Germany defenders Merle Barth and Manjou Wilde dismiss the notion that their semi-final against France is an "early final" but are looking forward to the challenge it presents.
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Germany may have been a little surprised to be up against France in Wednesday's UEFA European Women's Under-19 Championship semi-final, but Merle Barth and Manjou Wilde have accepted and even embraced the challenge.
If Germany expected to play England, that was before two late English goals consigned France to second place in Group A and a pairing with Maren Meinert's Group B winners at Llanelli's Parc Y Scarlets. Neither side would have wanted this match to happen at this stage of the tournament, but both have been quick to accept their fate and make the best of it.
"We still have a score to settle with France," combative central defender Barth told UEFA.com after their closing group game, referring to her age group's Women's U17 semi-final defeat by Les Bleuettes in Nyon two years ago. "Back then we went out on penalties. We want to make amends for that. We failed to take our chances and made some stupid mistakes."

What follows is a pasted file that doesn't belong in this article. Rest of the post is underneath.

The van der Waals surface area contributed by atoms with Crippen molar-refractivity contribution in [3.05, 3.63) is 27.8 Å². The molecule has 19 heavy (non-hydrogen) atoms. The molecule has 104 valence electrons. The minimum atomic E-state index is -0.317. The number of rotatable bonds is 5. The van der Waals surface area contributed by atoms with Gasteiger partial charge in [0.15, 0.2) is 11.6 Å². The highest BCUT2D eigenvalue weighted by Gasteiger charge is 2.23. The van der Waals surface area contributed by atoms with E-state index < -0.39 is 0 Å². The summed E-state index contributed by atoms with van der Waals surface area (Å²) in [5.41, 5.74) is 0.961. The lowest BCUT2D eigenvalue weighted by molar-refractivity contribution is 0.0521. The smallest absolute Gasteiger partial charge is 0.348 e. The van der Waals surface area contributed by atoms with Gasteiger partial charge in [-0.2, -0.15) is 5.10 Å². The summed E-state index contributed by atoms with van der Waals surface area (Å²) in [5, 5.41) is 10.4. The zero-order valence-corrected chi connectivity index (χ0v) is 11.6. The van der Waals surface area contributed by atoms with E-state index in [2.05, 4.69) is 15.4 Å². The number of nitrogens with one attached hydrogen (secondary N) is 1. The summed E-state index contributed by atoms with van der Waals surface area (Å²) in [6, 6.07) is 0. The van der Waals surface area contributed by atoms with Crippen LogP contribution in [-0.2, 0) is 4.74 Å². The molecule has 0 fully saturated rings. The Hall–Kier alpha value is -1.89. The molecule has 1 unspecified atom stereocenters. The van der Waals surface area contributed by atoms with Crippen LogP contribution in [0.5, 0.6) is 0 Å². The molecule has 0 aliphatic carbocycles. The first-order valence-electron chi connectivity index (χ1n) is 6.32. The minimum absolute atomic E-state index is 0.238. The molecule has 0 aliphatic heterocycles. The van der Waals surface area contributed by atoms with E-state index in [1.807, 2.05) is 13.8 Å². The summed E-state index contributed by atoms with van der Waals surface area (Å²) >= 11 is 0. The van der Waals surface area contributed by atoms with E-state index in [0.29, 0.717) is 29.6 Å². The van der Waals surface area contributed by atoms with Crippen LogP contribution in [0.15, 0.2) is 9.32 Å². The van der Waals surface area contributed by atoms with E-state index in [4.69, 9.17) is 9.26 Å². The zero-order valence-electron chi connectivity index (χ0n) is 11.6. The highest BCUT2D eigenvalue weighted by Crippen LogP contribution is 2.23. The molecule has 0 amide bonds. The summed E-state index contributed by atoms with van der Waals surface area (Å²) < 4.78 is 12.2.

Full-back Wilde, one year Barth's junior at 18, has more positive experiences of facing Germany's western neighbours. "We have beaten France in the finals of the Under-17 Championship, but we will not rest on that knowledge. I think we all have the same motivation, but for some of us it will be special motivation from losing to the French."
Given the form both teams have displayed, it is no surprise that some have labelled Germany and France the best sides here in south-west Wales. However, Germany coach Maren Meinert insists England and France have "almost the same quality – they were not separated by much in their group" and Bayer 04 Leverkusen prospect Barth agrees: "This is not an 'early' final, it is the semi-final and we will just focus on that."
SV Werder Bremen tyro Wilde, her defensive colleague, anticipates more of a challenge than Norway (5-0), Sweden (2-0) and Finland (1-1) managed to pose this past week. "I think France are technically stronger than our group stage opponents," the right-footer said. "We have played them often in the past. I think it will be a quite different game from the three so far, a very difficult game. But knockout games always are."
If Germany's Nordic rivals were happy to drop deep and try to hit them on the counter, voices from the French camp have made clear this is not going to be France's plan for Wednesday. Barth recognises this too: "I also believe France will play a more attacking game and take their game to us. We are looking forward to the match."